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Sixx-gun Salute To Crue

October 04, 1987|DENNIS HUNT

Motley Crue is the greatest rock 'n' roll band in the world, with great musicians and a great stage show.

Sez who?

Nikki Sixx, the band's bassist-songwriter, that's who.

He's not kidding either.

"We can out-rock anybody," he boasted, as if issuing a challenge.

You expect this kind of bluster from Sixx. He's an expert at blowing his own horn. Arrogance is his middle name (Frank Ferranno, by the way, is his real name). But lots of rock fans would back him up. The L.A. band's latest Elektra Records album, "Girls, Girls, Girls," is a smash hit. And its local shows--Tuesday and Wednesday at the Forum and Thursday at the Long Beach Arena--will most likely be sell outs.

"We don't take a back seat to anybody ," bragged Sixx, a 28-year-old San Jose native.

In casual conversation when his aggressiveness is in check, his arrogance isn't in full bloom and the sexism is muted, Sixx is really a nice guy.

But Sixx, drummer Tommy Lee, guitarist Mick Mars and singer Vince Neil still aren't the kind of guys most people would take home to mother. They've been actively cultivating a rowdy image since the band was organized in 1981.

At first this quartet of rebellious high school dropouts was all image and cocky attitude.

In the early '80s, they were playing mediocre metal. Even Sixx admits that their debut album, "Too Fast for Love"--in 1982 on Elektra--wasn't very good: "It wasn't the best-sounding album. It was all attitude. But we got better."

Each album has shown improvement over the last. But by his own admission the band's last LP, "Theatre of Pain" (1985), was a bit too polished. "Some of that stuff on that album is as polished as we've ever gotten," Sixx said. "That's not good for this kind of music. But there was still plenty of dirt and grit on it--we can only get so polished. Polishing our music is like painting a garbage can."

The new "Girls, Girls, Girls" is marvelously metal-explosive, earsplitting, mind-numbing. There are no substantial messages or insights, but who cares? That's not what it's for.

"We come from the school of Aerosmith, the Rolling Stones and Zeppelin," Sixx said, explaining Motley's musical roots. "We're into rock 'n' roll, not making hit songs for the radio. We stay away from that slick premeditated stuff, that Toto-Journey style of writing hits. That's connect-a-dot rock 'n' roll. Put Journey, .38 Special, Survivor and Toto back to back, you can't tell one from the other--the music has no guts. We stay far away from that style."

The band's image is constantly changing--mostly hitting new lows. A few years ago Motley's image as the gutter guys of rock seemed to have hit rock bottom. There were rumors of drug and booze excesses and wild sex parties. Those who witnessed their on-the-road revelry insisted that these untamed party animals were hellbent on redefining degeneracy. They were living the sex-and-drugs-and-rock-'n'-roll fantasy to the hilt.

Young male fans, of course, were envious of the crude Crue. Parents, appalled that these rowdies were role models for their kids, were shaking their heads disdainfully and saying things like "hoodlums will be hoodlums." Of course, Tipper Gore and the PMRC came out as anti-Crue.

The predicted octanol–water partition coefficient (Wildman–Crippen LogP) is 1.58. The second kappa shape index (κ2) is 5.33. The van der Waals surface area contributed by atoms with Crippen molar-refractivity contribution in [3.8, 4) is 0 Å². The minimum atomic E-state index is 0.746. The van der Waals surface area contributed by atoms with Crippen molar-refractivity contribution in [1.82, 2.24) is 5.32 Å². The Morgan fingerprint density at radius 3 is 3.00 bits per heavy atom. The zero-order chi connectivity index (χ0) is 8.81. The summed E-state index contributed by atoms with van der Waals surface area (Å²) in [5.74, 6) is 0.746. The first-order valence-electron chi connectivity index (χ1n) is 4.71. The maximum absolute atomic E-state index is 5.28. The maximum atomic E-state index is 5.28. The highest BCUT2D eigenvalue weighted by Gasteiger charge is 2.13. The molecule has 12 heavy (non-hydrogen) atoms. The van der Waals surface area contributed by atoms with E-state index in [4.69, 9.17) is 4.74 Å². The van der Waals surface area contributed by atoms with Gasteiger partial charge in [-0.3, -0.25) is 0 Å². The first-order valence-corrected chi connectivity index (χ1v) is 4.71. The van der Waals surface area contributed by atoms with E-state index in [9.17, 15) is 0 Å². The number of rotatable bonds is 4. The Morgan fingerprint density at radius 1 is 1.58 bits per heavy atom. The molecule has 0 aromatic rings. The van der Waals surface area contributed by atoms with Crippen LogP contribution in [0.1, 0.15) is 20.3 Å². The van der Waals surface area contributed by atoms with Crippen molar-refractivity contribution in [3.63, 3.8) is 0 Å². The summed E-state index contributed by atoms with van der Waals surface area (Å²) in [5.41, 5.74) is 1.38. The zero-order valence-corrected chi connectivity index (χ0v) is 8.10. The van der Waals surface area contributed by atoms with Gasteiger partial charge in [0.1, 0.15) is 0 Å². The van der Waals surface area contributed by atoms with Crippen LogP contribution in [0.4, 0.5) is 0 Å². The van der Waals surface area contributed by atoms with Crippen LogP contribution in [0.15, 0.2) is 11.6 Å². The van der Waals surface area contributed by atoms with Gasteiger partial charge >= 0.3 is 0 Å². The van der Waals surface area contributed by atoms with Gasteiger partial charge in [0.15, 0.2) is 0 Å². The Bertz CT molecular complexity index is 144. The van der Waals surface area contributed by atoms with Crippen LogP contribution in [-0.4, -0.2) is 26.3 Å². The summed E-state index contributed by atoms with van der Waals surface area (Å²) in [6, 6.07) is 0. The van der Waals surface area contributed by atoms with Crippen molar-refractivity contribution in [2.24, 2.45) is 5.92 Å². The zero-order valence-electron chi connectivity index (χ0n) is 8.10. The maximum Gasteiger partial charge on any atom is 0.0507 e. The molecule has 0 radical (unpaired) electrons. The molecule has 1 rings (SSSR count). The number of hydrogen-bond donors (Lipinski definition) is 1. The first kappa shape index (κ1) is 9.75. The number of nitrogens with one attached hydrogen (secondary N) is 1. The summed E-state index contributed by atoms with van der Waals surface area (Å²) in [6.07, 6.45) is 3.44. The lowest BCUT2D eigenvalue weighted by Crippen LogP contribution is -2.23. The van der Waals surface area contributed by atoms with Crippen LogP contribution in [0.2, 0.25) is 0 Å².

"She's an idiot," Sixx said of Gore. "I'd tell it to her face. And these parents are ignorant, screaming and preaching against us. They don't know what they're talking about."

At the end of 1984, parents who didn't want their kids listening to this band were given new anti-Motley ammunition. Singer Vince Neil was hit with a vehicular manslaughter conviction for an accident--while driving under the influence--that killed Nicholas Dingley, the drummer for the band Hanoi Rocks, and injured two others in December of 1984. Besides spending 20 days in jail and doing extensive community service, Neil paid an injury settlement of $2.6 million.

That scandal rocked the band but didn't ruin it.

"That was a horrible thing that happened but the band survived it," Sixx said. "We don't try to hide from it. We mention it whenever it's appropriate. We tell the kids, 'Don't drink and drive,' but we don't get too heavy about it. We don't want to preach to anybody."

The Crue also survived another grim episode--Sixx's bout with heroin addiction that began in the spring of last year. "It happened after the 'Theater of Pain' tour. I had been dabbling in drugs for years but I never got myself strung out like I did then. But I was never out of it on stage at any point during that tour. This happened after the tour, when I had too much time to myself.

"My music suffered when I was doing drugs. How can you write songs when you can't stand up and you're dribbling down the front of your guitar? If you care about your music, you'll keep yourself together."

Though he did write a searing anti-drug song, "Dancing on Glass," for the new album, Sixx isn't one of those self-righteous ex-addicts. "I'm not going to put myself above anybody or preach to anybody," he said. "I don't do drugs, but I still drink like a fish."

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